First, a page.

November 6, 2018

First off, let’s get something straight..

I’ve never had a baby myself. But that doesn’t mean I don’t know just enough about it to be dangerous!

My wife, Erica, just had our second little one a few months ago. And she’s pretty much an expert in all things baby.

So.. I feel ok writing a blog post about how to adjust to the life after baby comes and what it means for a mother’s fitness.

To start off, what do I mean by postpartum?

If you have had a baby (or multiple), you are considered postpartum.


Now that we got that out of the way, why do I even need to write a post about this type of training?

I think there is a big disconnect with what should happen with momma and baby after birth, and what actually happens.

For example, we have visited the pediatrician at least 5 or 6 times since baby boy was born two months ago. Don’t get me wrong, I am all for taking him in to make sure he is healthy and progressing as he should.

The real disconnect is how many times my wife has seen her doctor since that day..

One time!

I don’t know about you, but I feel like there should be more visits than that!

I mean, how do you know she is healing properly on a physical as well as a psychological level??

Having a baby is difficult on several levels.

They change your body. Your emotions. Your schedule. To name a few.

Hence the disconnect I mentioned earlier.

So back to the training part.. How is momma supposed to know what she should be doing to “get her body back”?

What about the things she should avoid doing so that further injury can be prevented?

Here is what I know.. And I have talked about it several times in the past..

A quality postpartum training program is just smart training. 

Depending on how long it’s been since baby arrived, there are certain things you should probably avoid: lots of jumping, crunches/sit-ups, plank variations.

So what kind of exercises should you start doing?

Obviously this will depend on how you feel on a day to day basis. This might include  conditions such as diastasis recti or pelvic floor dysfunction caused by pregnancy. Both of which can improve with proper training and/or physical therapy.

But to strengthen the core, I like hip bridgesdeadbug 1deadbug 2deadbug 3side planks, and pallof presses.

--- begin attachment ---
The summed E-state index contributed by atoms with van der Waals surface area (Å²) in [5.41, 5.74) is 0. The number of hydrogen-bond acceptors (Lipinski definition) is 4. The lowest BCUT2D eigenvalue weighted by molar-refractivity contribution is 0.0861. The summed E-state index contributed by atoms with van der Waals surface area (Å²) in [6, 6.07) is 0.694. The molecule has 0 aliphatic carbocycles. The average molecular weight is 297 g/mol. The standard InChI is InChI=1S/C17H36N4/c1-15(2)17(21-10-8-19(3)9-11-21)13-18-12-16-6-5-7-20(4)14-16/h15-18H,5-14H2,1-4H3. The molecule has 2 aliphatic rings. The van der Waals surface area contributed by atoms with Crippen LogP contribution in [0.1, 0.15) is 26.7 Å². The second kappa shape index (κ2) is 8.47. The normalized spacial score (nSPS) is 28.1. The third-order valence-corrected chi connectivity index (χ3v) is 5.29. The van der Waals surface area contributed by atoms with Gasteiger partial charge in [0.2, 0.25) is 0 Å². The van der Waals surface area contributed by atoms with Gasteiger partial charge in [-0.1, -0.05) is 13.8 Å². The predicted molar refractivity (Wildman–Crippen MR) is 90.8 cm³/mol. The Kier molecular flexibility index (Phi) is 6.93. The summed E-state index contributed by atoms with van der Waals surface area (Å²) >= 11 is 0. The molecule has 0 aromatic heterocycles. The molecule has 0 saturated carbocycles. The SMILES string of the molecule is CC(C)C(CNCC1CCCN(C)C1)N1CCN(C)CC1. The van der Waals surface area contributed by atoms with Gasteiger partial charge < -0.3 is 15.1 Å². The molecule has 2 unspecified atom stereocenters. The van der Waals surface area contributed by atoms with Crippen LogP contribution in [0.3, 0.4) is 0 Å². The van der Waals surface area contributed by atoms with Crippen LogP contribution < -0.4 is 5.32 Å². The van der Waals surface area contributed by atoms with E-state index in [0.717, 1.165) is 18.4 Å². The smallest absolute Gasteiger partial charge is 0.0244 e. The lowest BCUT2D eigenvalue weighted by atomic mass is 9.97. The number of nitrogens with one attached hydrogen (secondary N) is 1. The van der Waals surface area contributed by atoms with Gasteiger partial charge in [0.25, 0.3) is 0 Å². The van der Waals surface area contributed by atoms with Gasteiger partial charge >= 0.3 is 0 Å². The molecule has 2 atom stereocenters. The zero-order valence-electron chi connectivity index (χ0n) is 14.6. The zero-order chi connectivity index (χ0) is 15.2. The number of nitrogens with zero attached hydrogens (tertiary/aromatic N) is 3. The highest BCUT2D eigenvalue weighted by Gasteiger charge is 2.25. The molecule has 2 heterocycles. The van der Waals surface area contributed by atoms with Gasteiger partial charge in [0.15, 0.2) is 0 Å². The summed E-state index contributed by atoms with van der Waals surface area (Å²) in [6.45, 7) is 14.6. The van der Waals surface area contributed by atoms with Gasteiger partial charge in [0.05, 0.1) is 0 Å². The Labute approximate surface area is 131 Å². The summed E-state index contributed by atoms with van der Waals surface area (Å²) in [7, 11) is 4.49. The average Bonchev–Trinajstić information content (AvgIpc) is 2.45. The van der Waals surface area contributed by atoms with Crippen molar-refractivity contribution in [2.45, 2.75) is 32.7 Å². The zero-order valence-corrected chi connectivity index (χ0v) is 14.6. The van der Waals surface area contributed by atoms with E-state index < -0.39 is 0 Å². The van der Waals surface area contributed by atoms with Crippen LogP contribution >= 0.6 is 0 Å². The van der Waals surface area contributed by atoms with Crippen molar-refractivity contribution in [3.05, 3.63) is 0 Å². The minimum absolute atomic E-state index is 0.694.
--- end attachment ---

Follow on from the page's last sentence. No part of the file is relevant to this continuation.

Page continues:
For the rest of the body, stick with the big movements, such as squats, rows/chin-up variations, deadlift variations, and carries (suitcase or farmer’s).

All of these movements will help new moms, or anyone else for that matter, function at a higher level. Whether you are lifting the carseat in and out of the car or shopping cart, going up and down the stairs with the carseat, or just running/rolling around with your other little ones, these exercises will help you move and feel better!

What to do next:

  • Set some realistic goals– your body may not be the same as your pre-baby bod, but you can still be strong. I mean.. your body grew a tiny human! Give yourself some credit. You are pretty amazing!
  • Schedule some time for yourself– even if it’s a 15-20 minute workout, having time to work on you is super important
  • Create an exercise routine for yourself– an added benefit of getting back into (or beginning) an exercise routine postpartum is setting a good example for your little one(s). You’d be surprised how early they pick up on its importance.
  • Put down the ice cream– I say this for two reasons. Erica is currently waiting on me to finish this so she can take Lily for ice cream. And two.. as you know, eating the right foods can benefit you and your baby. Even if you aren’t breastfeeding and passing the nutrients to baby, you are still leading by example as they start becoming more aware of EVERYTHING you do.

If you don’t take anything else away from this, remember this one thing.. You can do hard things.

Just be smart about how you go about doing those hard things:)


Erica with Mr. Lincoln following her first training session



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